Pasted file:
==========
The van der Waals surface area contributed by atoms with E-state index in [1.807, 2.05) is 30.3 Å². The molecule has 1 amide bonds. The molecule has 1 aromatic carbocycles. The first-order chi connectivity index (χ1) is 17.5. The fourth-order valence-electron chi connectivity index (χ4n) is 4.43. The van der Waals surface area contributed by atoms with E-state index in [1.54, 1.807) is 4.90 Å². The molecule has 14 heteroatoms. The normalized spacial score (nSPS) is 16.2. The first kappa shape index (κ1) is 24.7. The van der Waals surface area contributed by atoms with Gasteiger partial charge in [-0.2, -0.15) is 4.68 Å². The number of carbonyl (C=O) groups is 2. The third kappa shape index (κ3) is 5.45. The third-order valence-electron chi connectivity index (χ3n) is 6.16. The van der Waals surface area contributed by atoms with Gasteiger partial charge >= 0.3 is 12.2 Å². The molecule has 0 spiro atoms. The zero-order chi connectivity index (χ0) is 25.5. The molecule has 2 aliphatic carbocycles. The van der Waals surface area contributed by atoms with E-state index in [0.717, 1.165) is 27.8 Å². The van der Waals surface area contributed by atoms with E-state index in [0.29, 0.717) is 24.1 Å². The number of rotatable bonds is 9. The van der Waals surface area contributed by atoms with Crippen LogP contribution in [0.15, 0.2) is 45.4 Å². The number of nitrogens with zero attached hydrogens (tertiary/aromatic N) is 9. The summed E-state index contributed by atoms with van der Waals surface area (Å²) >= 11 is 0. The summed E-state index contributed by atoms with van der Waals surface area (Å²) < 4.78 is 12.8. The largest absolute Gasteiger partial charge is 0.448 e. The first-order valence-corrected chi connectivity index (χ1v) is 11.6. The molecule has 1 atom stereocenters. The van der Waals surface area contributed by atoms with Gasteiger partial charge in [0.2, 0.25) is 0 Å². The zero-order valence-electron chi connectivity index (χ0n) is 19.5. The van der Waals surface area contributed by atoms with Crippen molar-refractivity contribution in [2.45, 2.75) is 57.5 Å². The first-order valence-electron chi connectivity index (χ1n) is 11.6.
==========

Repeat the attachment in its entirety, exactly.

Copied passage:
The van der Waals surface area contributed by atoms with E-state index in [1.807, 2.05) is 30.3 Å². The molecule has 1 amide bonds. The molecule has 1 aromatic carbocycles. The first-order chi connectivity index (χ1) is 17.5. The fourth-order valence-electron chi connectivity index (χ4n) is 4.43. The van der Waals surface area contributed by atoms with E-state index in [1.54, 1.807) is 4.90 Å². The molecule has 14 heteroatoms. The normalized spacial score (nSPS) is 16.2. The first kappa shape index (κ1) is 24.7. The van der Waals surface area contributed by atoms with Gasteiger partial charge in [-0.2, -0.15) is 4.68 Å². The number of carbonyl (C=O) groups is 2. The third kappa shape index (κ3) is 5.45. The third-order valence-electron chi connectivity index (χ3n) is 6.16. The van der Waals surface area contributed by atoms with Gasteiger partial charge >= 0.3 is 12.2 Å². The molecule has 0 spiro atoms. The zero-order chi connectivity index (χ0) is 25.5. The molecule has 2 aliphatic carbocycles. The van der Waals surface area contributed by atoms with E-state index in [0.717, 1.165) is 27.8 Å². The van der Waals surface area contributed by atoms with E-state index in [0.29, 0.717) is 24.1 Å². The number of rotatable bonds is 9. The van der Waals surface area contributed by atoms with Crippen LogP contribution in [0.15, 0.2) is 45.4 Å². The number of nitrogens with zero attached hydrogens (tertiary/aromatic N) is 9. The summed E-state index contributed by atoms with van der Waals surface area (Å²) >= 11 is 0. The summed E-state index contributed by atoms with van der Waals surface area (Å²) < 4.78 is 12.8. The largest absolute Gasteiger partial charge is 0.448 e. The first-order valence-corrected chi connectivity index (χ1v) is 11.6. The molecule has 1 atom stereocenters. The van der Waals surface area contributed by atoms with Gasteiger partial charge in [0.2, 0.25) is 0 Å². The zero-order valence-electron chi connectivity index (χ0n) is 19.5. The van der Waals surface area contributed by atoms with Crippen molar-refractivity contribution in [2.45, 2.75) is 57.5 Å². The first-order valence-electron chi connectivity index (χ1n) is 11.6.